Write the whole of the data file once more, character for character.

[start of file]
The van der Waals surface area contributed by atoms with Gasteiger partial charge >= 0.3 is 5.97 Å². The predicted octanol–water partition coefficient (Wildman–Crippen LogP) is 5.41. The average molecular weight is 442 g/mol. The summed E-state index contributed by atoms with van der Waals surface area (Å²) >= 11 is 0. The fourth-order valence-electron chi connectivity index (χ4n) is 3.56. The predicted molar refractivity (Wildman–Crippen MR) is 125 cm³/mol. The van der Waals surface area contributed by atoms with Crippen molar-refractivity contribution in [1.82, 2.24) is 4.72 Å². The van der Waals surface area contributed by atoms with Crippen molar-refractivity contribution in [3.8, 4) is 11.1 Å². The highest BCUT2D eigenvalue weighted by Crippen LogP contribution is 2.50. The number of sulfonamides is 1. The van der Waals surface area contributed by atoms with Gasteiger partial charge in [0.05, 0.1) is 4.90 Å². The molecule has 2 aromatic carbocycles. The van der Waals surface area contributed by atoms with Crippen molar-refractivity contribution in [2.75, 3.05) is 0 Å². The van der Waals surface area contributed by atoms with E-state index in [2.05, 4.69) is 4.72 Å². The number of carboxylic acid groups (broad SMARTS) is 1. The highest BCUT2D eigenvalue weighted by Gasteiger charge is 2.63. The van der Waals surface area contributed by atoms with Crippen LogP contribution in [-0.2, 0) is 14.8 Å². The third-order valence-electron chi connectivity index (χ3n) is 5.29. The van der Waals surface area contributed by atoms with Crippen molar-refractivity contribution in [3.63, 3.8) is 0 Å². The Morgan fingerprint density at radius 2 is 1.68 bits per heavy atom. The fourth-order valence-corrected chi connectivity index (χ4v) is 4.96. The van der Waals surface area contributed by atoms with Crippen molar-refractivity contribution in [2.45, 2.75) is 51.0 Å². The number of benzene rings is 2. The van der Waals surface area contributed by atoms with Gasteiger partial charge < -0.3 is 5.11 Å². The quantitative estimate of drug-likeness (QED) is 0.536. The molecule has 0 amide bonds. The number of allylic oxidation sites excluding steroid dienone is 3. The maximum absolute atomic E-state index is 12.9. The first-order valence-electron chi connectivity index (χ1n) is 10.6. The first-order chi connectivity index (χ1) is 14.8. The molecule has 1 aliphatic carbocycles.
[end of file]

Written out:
The van der Waals surface area contributed by atoms with Gasteiger partial charge >= 0.3 is 5.97 Å². The predicted octanol–water partition coefficient (Wildman–Crippen LogP) is 5.41. The average molecular weight is 442 g/mol. The summed E-state index contributed by atoms with van der Waals surface area (Å²) >= 11 is 0. The fourth-order valence-electron chi connectivity index (χ4n) is 3.56. The predicted molar refractivity (Wildman–Crippen MR) is 125 cm³/mol. The van der Waals surface area contributed by atoms with Crippen molar-refractivity contribution in [1.82, 2.24) is 4.72 Å². The van der Waals surface area contributed by atoms with Crippen molar-refractivity contribution in [3.8, 4) is 11.1 Å². The highest BCUT2D eigenvalue weighted by Crippen LogP contribution is 2.50. The number of sulfonamides is 1. The van der Waals surface area contributed by atoms with Gasteiger partial charge in [0.05, 0.1) is 4.90 Å². The molecule has 2 aromatic carbocycles. The van der Waals surface area contributed by atoms with Crippen molar-refractivity contribution in [2.75, 3.05) is 0 Å². The van der Waals surface area contributed by atoms with E-state index in [2.05, 4.69) is 4.72 Å². The number of carboxylic acid groups (broad SMARTS) is 1. The highest BCUT2D eigenvalue weighted by Gasteiger charge is 2.63. The van der Waals surface area contributed by atoms with Crippen LogP contribution in [-0.2, 0) is 14.8 Å². The third-order valence-electron chi connectivity index (χ3n) is 5.29. The van der Waals surface area contributed by atoms with Crippen molar-refractivity contribution in [3.63, 3.8) is 0 Å². The Morgan fingerprint density at radius 2 is 1.68 bits per heavy atom. The fourth-order valence-corrected chi connectivity index (χ4v) is 4.96. The van der Waals surface area contributed by atoms with Crippen molar-refractivity contribution in [2.45, 2.75) is 51.0 Å². The number of benzene rings is 2. The van der Waals surface area contributed by atoms with Gasteiger partial charge < -0.3 is 5.11 Å². The quantitative estimate of drug-likeness (QED) is 0.536. The molecule has 0 amide bonds. The number of allylic oxidation sites excluding steroid dienone is 3. The maximum absolute atomic E-state index is 12.9. The first-order valence-electron chi connectivity index (χ1n) is 10.6. The first-order chi connectivity index (χ1) is 14.8. The molecule has 1 aliphatic carbocycles.